NYNH&H successor Penn Central took control of the East-Side access line in 1969. In 1970, PC requested ICC permission to abandon the Bristol Secondary due to low freight demand. Conrail inherited the East Side Tunnel from PC in 1976, and further attempts were made to rail-bank the right-of-way. The newly independent Providence and Worcester Railroad assumed operation of the line later in 1976; however, the Bristol Secondary was abandoned by the end of that year.[8] The Crook Point Bascule bridge and the East Side Tunnel were subsequently abandoned later that year; the downtown Providence viaduct was demolished when the Northeast Corridor was re-routed to facilitate remodeling of the downtown area in Providence in the early 1980s.

After 1976, the short mile-long East Providence portion of the line could only be accessed via the East Junction Branch or East Providence Branch. Freight would continue to service a scrapyard at Wilkesbarre Pier until the early 2000s; by 2006, this portion had been abandoned by the P&W.[9]

1993 incident

The western portal of the tunnel in 2005, prior to the construction of the parking lot

On May 1, 1993, a group of students gathered at the western end of the tunnel below Benefit Street to celebrate Beltain-May Day. The students started fires, wore masks and beat drums until early in the morning.[10] Campus security tried to break up the party; the students claimed the officers had no jurisdiction in the tunnel. A fight broke out between a security officer and a student who refused to stop drumming.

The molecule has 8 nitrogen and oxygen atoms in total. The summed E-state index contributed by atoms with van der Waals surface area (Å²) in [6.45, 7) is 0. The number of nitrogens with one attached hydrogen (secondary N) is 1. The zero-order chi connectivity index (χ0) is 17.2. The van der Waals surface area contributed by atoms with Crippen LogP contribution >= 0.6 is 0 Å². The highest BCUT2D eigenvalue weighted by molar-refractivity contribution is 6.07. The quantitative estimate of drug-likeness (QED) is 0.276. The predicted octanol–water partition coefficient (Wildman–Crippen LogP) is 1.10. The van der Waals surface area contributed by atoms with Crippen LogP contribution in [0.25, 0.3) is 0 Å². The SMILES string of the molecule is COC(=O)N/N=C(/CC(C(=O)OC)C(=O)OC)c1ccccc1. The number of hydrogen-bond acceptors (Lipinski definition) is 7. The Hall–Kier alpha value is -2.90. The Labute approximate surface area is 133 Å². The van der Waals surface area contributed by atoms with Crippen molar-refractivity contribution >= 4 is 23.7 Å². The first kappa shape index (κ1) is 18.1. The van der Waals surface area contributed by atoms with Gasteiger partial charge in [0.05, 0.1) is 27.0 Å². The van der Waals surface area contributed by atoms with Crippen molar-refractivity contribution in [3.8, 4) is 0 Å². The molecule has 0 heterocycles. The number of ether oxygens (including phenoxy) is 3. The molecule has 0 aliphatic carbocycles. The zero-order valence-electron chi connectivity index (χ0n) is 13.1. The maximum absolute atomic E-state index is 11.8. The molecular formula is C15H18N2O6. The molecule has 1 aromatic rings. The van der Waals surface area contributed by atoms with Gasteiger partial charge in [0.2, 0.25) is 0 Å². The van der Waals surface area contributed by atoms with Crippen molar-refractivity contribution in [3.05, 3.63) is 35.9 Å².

City police were called and by the time they had arrived the party had grown larger. Law enforcement tried to break up the party with tear gas, but the students responded by throwing rocks and bricks. Officers finally broke up the party by forming a riot line, and surrounding the students. The following day, the police claimed that they had found signs of "satanic rituals".[11][2]

The tunnel portals were soon blocked with corrugated steel, with small doors at either end; these doors were later welded shut. Since then, there have been sporadic attempts to re-open the site for art and performances.[12] There have also been sporadic calls by Providence city officials to reutilize the East Side Tunnel as a light-rail alignment; however, no project has ever been formally proposed.[9][13] There are no current plans to reuse the tunnel for transit or public use.

See also


  1. ^ a b c "PROVIDENCE TUNNEL OPENED.; Underground Way Only Partly Completed, but Suburban Trains Use It". The New York Times. November 16, 1908. Retrieved May 1, 2010.
  2. ^ a b c "Dark Shadows of the Eastside Tunnel". Strange New England. 1 September 2017. Retrieved 2022-12-30.
  3. ^ "The Providence, Warren and Bristol Railroad - Abandoned Rails". Retrieved 2023-06-11.
  4. ^ "RHODE ISLAND RAILROADS - PW&B ROUTE". Retrieved 2022-11-05.
  5. ^ "Providence. Work Planned for the Railroad Tunnel". Boston Daily Globe. Boston, MA. December 31, 1905. p. 112 – via access icon
  7. ^ "East Providence Stations". Retrieved 2022-11-19.
  8. ^ Karr, Ronald Dale (2017). The Rail Lines of Southern New England (2nd ed.). Pepperell, Massachusetts: Branch Line Press. pp. 165–169, 175–183. ISBN 978-0-942147-12-4. OCLC 1038017689.
  9. ^ a b Dujardin, Richard. "Visions of a new East Providence waterfront". 13 July 2003
  10. ^ "Providence's Tunnel of Love: It's Not the Trolley Tunnel". The College Hill Independent. November 20, 2008. Retrieved 2013-09-05.
  11. ^ "Diamonds & coal Diamonds & coal Diamonds & coal Diamonds and coal". The Brown Daily Herald. October 6, 2004. Retrieved 2013-09-05.
  12. ^ Wohl, Emmy (May 3, 2013). "In the Dark: Art in the East Side Railroad Tunnel". The College Hill Independent. Retrieved 2022-02-10.
  13. ^ Boffi, Dante. "Rhode Island Department of Transportation Rail Corridor Feasibility Study- Executive Summary". RIDOT, November 1994
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East Side Railroad Tunnel